The first image taken in space came from a rocket camera in 1946. Before that, astronomers took black-and-white images of celestial objects using telescopes on Earth.
If you were a kid in the 1960s, you grew up with the first images taken on the moon. Since the 1970s, spacecraft have been visiting the solar system’s distant planets, returning photos of turbulent atmospheres, colourful rings, and bizarre moons.
Here are the best photos of our solar system through the last 12 decades.
For decades, scientists have pointed Earthly lenses toward the sky to capture images of the cosmos. Even the earliest rockets that launched off the planet brought cameras into space.
At first, our photos of the solar system came back grainy, unclear, and colourless. The very first image taken in space, for example, came from a 33mm motion-picture camera that American scientists strapped to a captured German rocket and launched off Earth at the end of World War II. The camera fell back to Earth and shattered, but the film survived.
Other early solar-system images came as NASA and the Soviet Union explored the moon for the first time – people born in the 1950s and 60s grew up with the iconic photos of the first astronauts walking on the moon.
Since then, increasingly sophisticated missions have ventured farther into space with better and better cameras. Kids in the ’80s got the first up-close images of Saturn and Neptune, while children today are accustomed to high-quality colourful shots of the deserts of Mars and swirling clouds of Jupiter.
Here are the best photos of our solar system from the decade you were born.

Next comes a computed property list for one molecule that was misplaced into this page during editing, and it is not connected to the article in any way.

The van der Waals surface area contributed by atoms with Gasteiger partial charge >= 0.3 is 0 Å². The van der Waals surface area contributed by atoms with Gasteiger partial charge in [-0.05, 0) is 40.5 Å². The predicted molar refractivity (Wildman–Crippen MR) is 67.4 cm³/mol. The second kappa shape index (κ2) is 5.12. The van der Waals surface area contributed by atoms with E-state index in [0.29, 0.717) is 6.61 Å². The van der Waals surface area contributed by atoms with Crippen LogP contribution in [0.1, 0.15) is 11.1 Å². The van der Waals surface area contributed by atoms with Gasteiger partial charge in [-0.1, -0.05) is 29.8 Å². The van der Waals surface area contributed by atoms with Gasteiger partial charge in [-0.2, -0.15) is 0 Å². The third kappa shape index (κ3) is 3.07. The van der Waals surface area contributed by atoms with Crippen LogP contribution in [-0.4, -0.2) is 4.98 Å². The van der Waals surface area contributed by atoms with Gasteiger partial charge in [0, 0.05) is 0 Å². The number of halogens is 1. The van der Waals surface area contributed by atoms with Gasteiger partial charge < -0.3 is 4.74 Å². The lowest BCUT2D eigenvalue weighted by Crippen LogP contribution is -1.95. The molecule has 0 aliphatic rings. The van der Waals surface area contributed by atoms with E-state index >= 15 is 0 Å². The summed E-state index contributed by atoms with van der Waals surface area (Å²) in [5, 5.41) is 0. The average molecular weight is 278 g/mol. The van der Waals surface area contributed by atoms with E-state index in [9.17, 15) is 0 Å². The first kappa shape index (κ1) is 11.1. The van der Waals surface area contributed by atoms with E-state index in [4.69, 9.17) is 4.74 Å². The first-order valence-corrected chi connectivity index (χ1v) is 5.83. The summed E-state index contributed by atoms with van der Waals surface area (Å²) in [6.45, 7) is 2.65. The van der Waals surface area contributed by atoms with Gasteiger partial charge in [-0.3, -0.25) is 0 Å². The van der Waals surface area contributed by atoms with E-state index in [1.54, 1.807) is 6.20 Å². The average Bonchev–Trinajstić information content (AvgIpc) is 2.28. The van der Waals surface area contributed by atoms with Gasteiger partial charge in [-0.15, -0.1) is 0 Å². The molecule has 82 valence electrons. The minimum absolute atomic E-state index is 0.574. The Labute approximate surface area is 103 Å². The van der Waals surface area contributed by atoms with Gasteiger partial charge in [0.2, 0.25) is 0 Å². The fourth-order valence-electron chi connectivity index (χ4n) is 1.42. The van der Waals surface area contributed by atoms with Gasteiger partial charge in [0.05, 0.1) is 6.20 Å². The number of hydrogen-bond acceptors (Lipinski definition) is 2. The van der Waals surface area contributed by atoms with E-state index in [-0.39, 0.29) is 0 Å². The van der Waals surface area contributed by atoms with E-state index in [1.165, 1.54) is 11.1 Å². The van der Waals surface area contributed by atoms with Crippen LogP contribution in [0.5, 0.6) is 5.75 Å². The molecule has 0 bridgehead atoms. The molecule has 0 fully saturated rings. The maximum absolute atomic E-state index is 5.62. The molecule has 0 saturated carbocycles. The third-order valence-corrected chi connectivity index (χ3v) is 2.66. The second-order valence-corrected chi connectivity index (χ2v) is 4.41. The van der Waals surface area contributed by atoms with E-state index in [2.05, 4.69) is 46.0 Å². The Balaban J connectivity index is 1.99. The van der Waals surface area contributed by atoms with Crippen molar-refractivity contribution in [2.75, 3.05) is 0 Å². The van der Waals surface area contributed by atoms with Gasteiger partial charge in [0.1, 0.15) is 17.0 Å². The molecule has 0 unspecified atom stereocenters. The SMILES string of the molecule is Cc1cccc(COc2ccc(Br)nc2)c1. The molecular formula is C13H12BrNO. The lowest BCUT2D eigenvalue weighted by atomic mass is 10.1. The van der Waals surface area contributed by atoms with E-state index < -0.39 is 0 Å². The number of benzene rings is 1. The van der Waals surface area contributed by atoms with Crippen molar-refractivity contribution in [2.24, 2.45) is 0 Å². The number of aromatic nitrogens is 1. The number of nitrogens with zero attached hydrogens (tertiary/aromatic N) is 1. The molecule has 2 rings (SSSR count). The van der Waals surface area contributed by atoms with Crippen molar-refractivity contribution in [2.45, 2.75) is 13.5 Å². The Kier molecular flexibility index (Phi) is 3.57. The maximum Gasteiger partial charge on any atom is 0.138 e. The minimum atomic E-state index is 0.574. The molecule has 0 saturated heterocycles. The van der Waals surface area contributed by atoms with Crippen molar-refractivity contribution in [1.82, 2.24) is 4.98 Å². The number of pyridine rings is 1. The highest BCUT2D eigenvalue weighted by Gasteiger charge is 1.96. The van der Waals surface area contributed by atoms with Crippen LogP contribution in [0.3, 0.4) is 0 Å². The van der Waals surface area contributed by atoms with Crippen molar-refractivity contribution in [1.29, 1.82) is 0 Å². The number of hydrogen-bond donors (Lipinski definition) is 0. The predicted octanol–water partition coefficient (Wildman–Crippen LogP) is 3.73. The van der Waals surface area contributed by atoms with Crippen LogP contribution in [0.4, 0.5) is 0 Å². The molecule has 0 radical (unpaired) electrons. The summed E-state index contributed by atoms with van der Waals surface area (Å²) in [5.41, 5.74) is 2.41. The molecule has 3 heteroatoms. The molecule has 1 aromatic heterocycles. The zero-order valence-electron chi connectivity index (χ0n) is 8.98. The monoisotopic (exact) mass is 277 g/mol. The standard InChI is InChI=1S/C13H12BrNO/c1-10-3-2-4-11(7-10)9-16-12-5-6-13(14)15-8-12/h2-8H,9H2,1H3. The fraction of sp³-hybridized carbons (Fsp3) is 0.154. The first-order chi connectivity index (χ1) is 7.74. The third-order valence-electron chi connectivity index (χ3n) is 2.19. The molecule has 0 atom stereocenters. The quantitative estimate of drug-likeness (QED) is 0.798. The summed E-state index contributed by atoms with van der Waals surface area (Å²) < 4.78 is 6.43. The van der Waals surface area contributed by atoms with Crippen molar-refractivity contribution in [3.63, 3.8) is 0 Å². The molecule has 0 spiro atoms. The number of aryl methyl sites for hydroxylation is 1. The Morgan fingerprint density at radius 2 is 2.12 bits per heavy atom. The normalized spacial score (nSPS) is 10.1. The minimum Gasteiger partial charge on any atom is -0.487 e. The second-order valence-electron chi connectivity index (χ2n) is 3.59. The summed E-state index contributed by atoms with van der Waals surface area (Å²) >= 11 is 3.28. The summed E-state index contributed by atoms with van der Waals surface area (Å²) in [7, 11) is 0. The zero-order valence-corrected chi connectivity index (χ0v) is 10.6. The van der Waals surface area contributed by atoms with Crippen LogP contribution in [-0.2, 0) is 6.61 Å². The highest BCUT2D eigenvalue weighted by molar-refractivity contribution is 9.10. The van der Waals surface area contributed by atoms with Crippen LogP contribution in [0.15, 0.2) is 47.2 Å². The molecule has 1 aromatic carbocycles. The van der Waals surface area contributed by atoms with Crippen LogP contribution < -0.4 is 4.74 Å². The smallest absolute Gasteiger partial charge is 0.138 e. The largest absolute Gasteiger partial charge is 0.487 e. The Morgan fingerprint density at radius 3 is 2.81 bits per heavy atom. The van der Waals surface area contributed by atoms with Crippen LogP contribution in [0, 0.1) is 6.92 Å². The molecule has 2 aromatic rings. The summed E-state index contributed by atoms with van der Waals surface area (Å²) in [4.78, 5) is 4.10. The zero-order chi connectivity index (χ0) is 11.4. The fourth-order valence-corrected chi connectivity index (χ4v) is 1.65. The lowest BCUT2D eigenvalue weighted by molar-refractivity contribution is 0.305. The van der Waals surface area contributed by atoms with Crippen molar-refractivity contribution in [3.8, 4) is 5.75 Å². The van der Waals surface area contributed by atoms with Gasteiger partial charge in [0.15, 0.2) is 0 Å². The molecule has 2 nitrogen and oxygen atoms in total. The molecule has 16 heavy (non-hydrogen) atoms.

For centuries, humans could only see the solar system through telescopes. At the dawn of the 20th century, astronomers captured fuzzy, black-and-white images of the planets. This photo of Jupiter was takin in 1906.
Comets were a popular subject for astronomers working with early photography techniques. In 1907, this comet was captured streaking across the night sky.
Saturn and its rings also made for a pretty picture, as in these telescope images from 1916.
Solar eclipses were good fodder for early astronomical photos, too. The solar corona is visible behind the moon in this 1922 image of a total solar eclipse.
Astronomer Clyde Tombaugh discovered Pluto using these images on glass plates in 1930. Tombaugh saw Pluto’s movement by blinking the plates back and forth on a machine that compared astronomical images.
Much closer to Earth, a bright eruption of plasma on the sun was captured in this 1931 photograph.
The first photo of Earth from above came from a jerry-rigged rocket. On October 24, 1946, scientists strapped a 33mm motion-picture camera to a captured German V-2 rocket and launched the whole thing into space.
After reaching an altitude of 65 miles, the camera fell back to Earth and shattered, but the film survived.
The Soviet Union launched the space race with its two Sputnik satellites in 1957, though those missions did not return photos. The Soviets did, however, capture the first image of the far side of the moon using the Luna 3 spacecraft in 1959.
Our first photos of Earth from the moon came from NASA’s lunar orbiters in the mid-1960s.
This first image of Earth from lunar orbit languished in storage for decades, since 1960s technology couldn’t fully process the tapes.
The famous “Earthrise” photo revealed an entirely new perspective of Earth. Apollo 8 astronaut William Anders snapped it as his team became the first people to circle the moon in 1968.
When they saw Earth peering over the lunar horizon, the astronauts clamored for cameras.
“The other two guys were yelling at me to give them cameras. I had the only colour camera with a long lens. So I floated a black and white over to [Frank] Borman. I can’t remember what [Jim] Lovell got,” Anders said in an interview for a BBC documentary. “And we started snapping away.”
The decade culminated in the first moon landing. Astronauts Neil Armstrong and Buzz Aldrin left their boot prints in the lunar dust on July 20, 1969.
Exploration of the lunar landscape continued into the 1970s.
As the Apollo program ended in 1972, NASA shifted its attention to more distant destinations.
NASA’s Viking orbiter took the first up-close pictures of Mars as it entered the planet’s orbit in 1976.